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19 of the finest: chief's tribute to firefighters killed in Arizona blaze

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Homes burn as the Yarnell Hill Fire approaches Glenn Ilah on Sunday, June 30, 2013 near Yarnell, Arizona. The fire started on Friday and picked up momentum as the area experienced high temperatures, low humidity and windy conditions. It has forced the evacuation of residents in the Peeples Valley area and in the town of Yarnell. (AP Photo/The Arizona Republic, David Kadlubowski)

Homes burn as the Yarnell Hill Fire approaches Glenn Ilah on Sunday, June 30, 2013 near Yarnell, Arizona. The fire started on Friday and picked up momentum as the area experienced high temperatures, low humidity and windy conditions. It has forced the evacuation of residents in the Peeples Valley area and in the town of Yarnell. (AP Photo/The Arizona Republic, David Kadlubowski)

AP

Homes burn as the Yarnell Hill Fire approaches Glenn Ilah on Sunday, June 30, 2013 near Yarnell, Arizona. The fire started on Friday and picked up momentum as the area experienced high temperatures, low humidity and windy conditions. It has forced the evacuation of residents in the Peeples Valley area and in the town of Yarnell. (AP Photo/The Arizona Republic, David Kadlubowski)

The small town of Prescott in Arizona is in mourning for 19 firefighters from an elite crew killed in a devastating wildfire.

The continuing blaze in Yarnell, around 85 miles northwest of Phoenix, had burned more than 13 square miles by yesterday morning local time, forcing 600 people from their homes.

Just one member of Prescott's Hotshot crew survived the inferno on Sunday, because he was not with the other members of his team when they were trapped by the flames. The victims represent around 20% of the town's firefighting force.

Their average age was 22.

"The entire fire department, the entire area, the entire state is devastated by the magnitude of this incident," Prescott Fire Chief Dan Fraijo told reporters. "We just lost 19 of some of the finest people you'll ever meet."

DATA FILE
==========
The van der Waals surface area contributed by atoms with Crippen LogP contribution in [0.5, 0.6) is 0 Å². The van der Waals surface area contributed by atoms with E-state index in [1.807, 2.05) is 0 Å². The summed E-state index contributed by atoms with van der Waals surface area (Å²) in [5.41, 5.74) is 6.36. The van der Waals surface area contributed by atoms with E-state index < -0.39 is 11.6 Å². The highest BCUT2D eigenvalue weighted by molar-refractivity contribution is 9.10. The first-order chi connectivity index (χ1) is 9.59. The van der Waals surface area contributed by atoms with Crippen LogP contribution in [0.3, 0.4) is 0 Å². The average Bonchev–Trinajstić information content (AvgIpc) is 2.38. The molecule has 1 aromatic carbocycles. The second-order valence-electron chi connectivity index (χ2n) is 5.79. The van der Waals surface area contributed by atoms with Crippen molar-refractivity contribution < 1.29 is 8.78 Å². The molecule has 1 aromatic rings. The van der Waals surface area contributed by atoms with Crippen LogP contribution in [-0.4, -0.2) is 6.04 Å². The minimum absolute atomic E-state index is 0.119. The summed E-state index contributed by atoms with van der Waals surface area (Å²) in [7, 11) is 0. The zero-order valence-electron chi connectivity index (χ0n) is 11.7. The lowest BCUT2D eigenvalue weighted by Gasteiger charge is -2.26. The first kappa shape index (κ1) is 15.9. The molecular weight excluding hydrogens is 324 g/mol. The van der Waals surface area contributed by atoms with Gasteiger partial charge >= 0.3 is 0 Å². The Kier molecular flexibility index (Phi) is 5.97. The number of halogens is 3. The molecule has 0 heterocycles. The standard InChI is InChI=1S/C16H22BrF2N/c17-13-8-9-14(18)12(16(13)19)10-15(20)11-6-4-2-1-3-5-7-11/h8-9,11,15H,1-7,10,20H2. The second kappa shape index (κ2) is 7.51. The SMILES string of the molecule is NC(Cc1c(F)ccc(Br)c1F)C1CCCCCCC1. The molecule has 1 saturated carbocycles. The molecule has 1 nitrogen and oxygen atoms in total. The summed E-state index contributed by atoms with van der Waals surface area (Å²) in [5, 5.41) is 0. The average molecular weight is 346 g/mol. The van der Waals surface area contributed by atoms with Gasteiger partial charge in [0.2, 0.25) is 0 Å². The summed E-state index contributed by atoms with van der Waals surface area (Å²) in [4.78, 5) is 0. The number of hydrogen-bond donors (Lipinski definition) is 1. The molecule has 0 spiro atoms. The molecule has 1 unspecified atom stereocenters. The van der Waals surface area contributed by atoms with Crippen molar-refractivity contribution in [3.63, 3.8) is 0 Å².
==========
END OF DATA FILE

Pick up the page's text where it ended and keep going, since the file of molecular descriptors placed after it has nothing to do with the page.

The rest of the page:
The Granite Mountain Hotshots, established in 2002, are one of about 100 such units in the US. Each Hotshot crew consists of around 20 members, who are the first sent in to contain a wildfire, by removing trees and brush to create protective fire-breaks between a blaze and the local population.

A recent profile in the Prescott Daily Courier described the Hotshots as "an elite ground firefighting crew known for their innovative problem-solving and history of safe, aggressive fire suppression".

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The team is used to working in highly dangerous conditions, often hiking miles carrying heavy packs and chainsaws to battle fires in isolated areas.

Arizona state forestry spokesman Art Morrison said that officials lost contact with the unit at around 4.30pm on Sunday, after they were trapped by the unpredictable, fast-moving blaze. They had erected special, tent-like shelters as a last resort to try to protect themselves but, said Chief Fraijo, the shelters only offer around a 50% chance of survival. The men's bodies were later spotted from a helicopter.

The Yarnell Hill fire is thought to have been sparked by a lightning strike and is expected to destroy at least half of the town's 500 homes.

It began as a major heatwave struck, bringing temperatures in excess of 37.8C, and was reportedly exacerbated by winds of up to 40mph.


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